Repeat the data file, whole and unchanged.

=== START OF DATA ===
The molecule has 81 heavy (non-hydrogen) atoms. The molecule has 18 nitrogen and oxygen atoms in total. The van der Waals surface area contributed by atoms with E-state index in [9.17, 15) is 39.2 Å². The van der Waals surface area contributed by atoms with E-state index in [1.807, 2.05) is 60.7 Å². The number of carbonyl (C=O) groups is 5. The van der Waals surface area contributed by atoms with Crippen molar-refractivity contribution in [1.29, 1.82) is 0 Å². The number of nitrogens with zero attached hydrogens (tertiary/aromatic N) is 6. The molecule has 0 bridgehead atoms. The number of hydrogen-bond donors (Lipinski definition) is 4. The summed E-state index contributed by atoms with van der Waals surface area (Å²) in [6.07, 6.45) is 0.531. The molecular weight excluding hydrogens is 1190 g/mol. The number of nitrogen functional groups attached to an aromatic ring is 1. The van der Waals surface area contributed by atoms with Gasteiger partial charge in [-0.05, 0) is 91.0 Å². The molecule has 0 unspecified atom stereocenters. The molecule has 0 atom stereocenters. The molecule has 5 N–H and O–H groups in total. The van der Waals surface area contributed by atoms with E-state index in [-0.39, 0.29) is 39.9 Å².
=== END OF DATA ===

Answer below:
The molecule has 81 heavy (non-hydrogen) atoms. The molecule has 18 nitrogen and oxygen atoms in total. The van der Waals surface area contributed by atoms with E-state index in [9.17, 15) is 39.2 Å². The van der Waals surface area contributed by atoms with E-state index in [1.807, 2.05) is 60.7 Å². The number of carbonyl (C=O) groups is 5. The van der Waals surface area contributed by atoms with Crippen molar-refractivity contribution in [1.29, 1.82) is 0 Å². The number of nitrogens with zero attached hydrogens (tertiary/aromatic N) is 6. The molecule has 0 bridgehead atoms. The number of hydrogen-bond donors (Lipinski definition) is 4. The summed E-state index contributed by atoms with van der Waals surface area (Å²) in [6.07, 6.45) is 0.531. The molecular weight excluding hydrogens is 1190 g/mol. The number of nitrogen functional groups attached to an aromatic ring is 1. The van der Waals surface area contributed by atoms with Gasteiger partial charge in [-0.05, 0) is 91.0 Å². The molecule has 0 unspecified atom stereocenters. The molecule has 0 atom stereocenters. The molecule has 5 N–H and O–H groups in total. The van der Waals surface area contributed by atoms with E-state index in [-0.39, 0.29) is 39.9 Å².